In recent months herbals have been in the media for the wrong reasons. The UK’s Medicines and Healthcare products Regulatory Agency recalling Chinese herbals containing the cytotoxic Aristolochia and a damning, if poorly written and researched, review in the Journal of the American College of Cardiology1 have left the industry shaken. However, recent trials are still highlighting the health enhancing benefits of herbs for use in diabetes.
Cirsium japonicum: This is a traditional Chinese herb used along with other herbs to treat hypertension, traumatic haemorrhage, inflammation, and renal cellular injury. In a 2010 study, a researcher isolated two flavones from CJ and assessed their anti-diabetic effect in diabetic rats fed a high-carbohydrate/high-fat diet.2
The results of the study demonstrated that the CJ extracts provided anti-diabetic effects in diabetic rats by improving the plasma glucose, cholesterol and triglycerides profiles. The researchers went on to conclude that, an anti-diabetic effect of CJ was revealed in diabetic rats, suggesting its potential benefit as an alternative therapy in treating diabetes mellitus. However, human trials are required before solid data can be extrapolated.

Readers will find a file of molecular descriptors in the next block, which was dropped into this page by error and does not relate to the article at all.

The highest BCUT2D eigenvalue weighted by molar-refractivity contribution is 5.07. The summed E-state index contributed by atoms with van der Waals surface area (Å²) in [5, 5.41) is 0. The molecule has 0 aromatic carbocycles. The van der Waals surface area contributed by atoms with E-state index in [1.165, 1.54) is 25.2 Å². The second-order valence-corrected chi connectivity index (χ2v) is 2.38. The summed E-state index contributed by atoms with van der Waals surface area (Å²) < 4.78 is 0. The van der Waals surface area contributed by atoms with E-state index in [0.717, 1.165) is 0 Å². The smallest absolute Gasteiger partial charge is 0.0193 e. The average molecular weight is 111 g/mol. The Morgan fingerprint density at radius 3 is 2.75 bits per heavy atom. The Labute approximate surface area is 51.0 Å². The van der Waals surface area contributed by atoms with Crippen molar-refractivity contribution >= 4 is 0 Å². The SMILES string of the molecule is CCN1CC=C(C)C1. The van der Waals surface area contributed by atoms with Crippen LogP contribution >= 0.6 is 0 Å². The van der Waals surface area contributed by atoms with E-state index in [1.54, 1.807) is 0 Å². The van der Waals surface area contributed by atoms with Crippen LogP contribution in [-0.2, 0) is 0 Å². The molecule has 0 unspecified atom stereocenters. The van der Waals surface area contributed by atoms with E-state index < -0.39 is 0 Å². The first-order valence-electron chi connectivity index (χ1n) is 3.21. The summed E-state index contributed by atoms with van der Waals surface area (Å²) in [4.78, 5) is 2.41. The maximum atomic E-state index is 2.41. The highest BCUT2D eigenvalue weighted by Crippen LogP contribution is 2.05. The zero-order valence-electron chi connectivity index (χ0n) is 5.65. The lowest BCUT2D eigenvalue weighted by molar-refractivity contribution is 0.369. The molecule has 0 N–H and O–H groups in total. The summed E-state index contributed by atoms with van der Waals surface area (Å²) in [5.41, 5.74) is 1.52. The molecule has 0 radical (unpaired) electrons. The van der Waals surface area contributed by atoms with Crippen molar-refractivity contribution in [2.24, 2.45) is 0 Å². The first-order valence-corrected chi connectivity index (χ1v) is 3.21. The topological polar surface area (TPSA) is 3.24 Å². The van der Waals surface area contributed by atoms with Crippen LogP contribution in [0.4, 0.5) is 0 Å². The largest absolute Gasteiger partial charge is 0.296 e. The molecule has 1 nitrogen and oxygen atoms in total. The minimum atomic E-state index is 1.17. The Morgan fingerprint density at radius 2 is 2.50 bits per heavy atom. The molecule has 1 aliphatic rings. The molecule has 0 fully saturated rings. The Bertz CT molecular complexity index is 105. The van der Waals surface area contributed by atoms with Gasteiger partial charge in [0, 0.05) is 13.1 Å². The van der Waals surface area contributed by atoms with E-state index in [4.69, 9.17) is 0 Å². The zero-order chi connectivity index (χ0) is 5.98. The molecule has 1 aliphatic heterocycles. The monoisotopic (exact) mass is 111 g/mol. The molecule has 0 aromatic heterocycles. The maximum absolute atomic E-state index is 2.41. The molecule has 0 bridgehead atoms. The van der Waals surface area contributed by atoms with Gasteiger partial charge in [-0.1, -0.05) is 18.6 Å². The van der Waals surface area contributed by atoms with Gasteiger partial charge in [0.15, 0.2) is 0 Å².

Tridax procumbens: This common herb found in India is used by tribal inhabitants of Udaipur district in Rajasthan to treat diabetes. In a recent trial, extracts of this plant were prepared and tested for their potential anti-diabetic activity.3
An extract of the whole plant was tested for acute and sub-chronic anti-hyperglycaemic activity in diabetic rats and also for toxicity in normal rats. Oral administration of T. procumbens extract significantly reduced fasting blood glucose levels in diabetic rats, with no decline in rats with normal blood glucose. What was also of interest in this trial is that there were no visible signs or symptoms of toxicity offering hope of further research of this novel herbal in humans.
For the greater story of functional ingredients for blood-sugar control, check out the upcoming issue of Functional Ingredients, which should arrive on your desk at the end of this month.
1. Tachjian A, et al. Use of herbal products and potential interactions in patients with cardiovascular diseases. J Amer Coll Cardiol. 2010;55(6).
2. Liao Z, Chen X, Wu M. Antidiabetic effect of flavones from Cirsium japonicum DC in diabetic rats. Arch Pharm Res 2010, 33(3):353-62.
3. Pareek H, et al. Evaluation of hypoglycemic and anti-hyperglycemic potential of Tridax procumbens (Linn.). BMC Complement Altern Med 2009, 29;9:48.